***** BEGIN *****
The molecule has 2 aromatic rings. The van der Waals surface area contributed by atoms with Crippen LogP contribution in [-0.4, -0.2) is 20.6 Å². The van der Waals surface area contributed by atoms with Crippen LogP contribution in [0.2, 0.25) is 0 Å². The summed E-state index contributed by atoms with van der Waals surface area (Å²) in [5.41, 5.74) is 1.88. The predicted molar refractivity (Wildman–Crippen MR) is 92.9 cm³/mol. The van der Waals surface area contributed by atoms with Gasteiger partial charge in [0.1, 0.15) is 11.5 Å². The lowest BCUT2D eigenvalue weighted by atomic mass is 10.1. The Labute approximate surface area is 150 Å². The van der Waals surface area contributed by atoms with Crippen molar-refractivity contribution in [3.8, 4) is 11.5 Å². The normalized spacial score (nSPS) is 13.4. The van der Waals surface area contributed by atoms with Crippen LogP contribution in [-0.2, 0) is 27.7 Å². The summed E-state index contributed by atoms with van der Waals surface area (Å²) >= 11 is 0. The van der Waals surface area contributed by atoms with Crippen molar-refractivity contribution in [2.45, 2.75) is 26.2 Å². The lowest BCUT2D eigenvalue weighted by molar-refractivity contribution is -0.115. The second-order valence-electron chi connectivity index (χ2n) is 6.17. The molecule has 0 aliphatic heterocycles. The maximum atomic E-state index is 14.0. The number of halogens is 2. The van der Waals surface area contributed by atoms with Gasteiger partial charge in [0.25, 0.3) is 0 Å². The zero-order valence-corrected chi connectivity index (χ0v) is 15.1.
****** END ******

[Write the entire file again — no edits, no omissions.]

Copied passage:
The molecule has 2 aromatic rings. The van der Waals surface area contributed by atoms with Crippen LogP contribution in [-0.4, -0.2) is 20.6 Å². The van der Waals surface area contributed by atoms with Crippen LogP contribution in [0.2, 0.25) is 0 Å². The summed E-state index contributed by atoms with van der Waals surface area (Å²) in [5.41, 5.74) is 1.88. The predicted molar refractivity (Wildman–Crippen MR) is 92.9 cm³/mol. The van der Waals surface area contributed by atoms with Gasteiger partial charge in [0.1, 0.15) is 11.5 Å². The lowest BCUT2D eigenvalue weighted by atomic mass is 10.1. The Labute approximate surface area is 150 Å². The van der Waals surface area contributed by atoms with Crippen molar-refractivity contribution in [3.8, 4) is 11.5 Å². The normalized spacial score (nSPS) is 13.4. The van der Waals surface area contributed by atoms with Crippen LogP contribution in [-0.2, 0) is 27.7 Å². The summed E-state index contributed by atoms with van der Waals surface area (Å²) >= 11 is 0. The van der Waals surface area contributed by atoms with Crippen molar-refractivity contribution in [2.45, 2.75) is 26.2 Å². The lowest BCUT2D eigenvalue weighted by molar-refractivity contribution is -0.115. The second-order valence-electron chi connectivity index (χ2n) is 6.17. The molecule has 0 aliphatic heterocycles. The maximum atomic E-state index is 14.0. The number of halogens is 2. The van der Waals surface area contributed by atoms with Gasteiger partial charge in [0.25, 0.3) is 0 Å². The zero-order valence-corrected chi connectivity index (χ0v) is 15.1.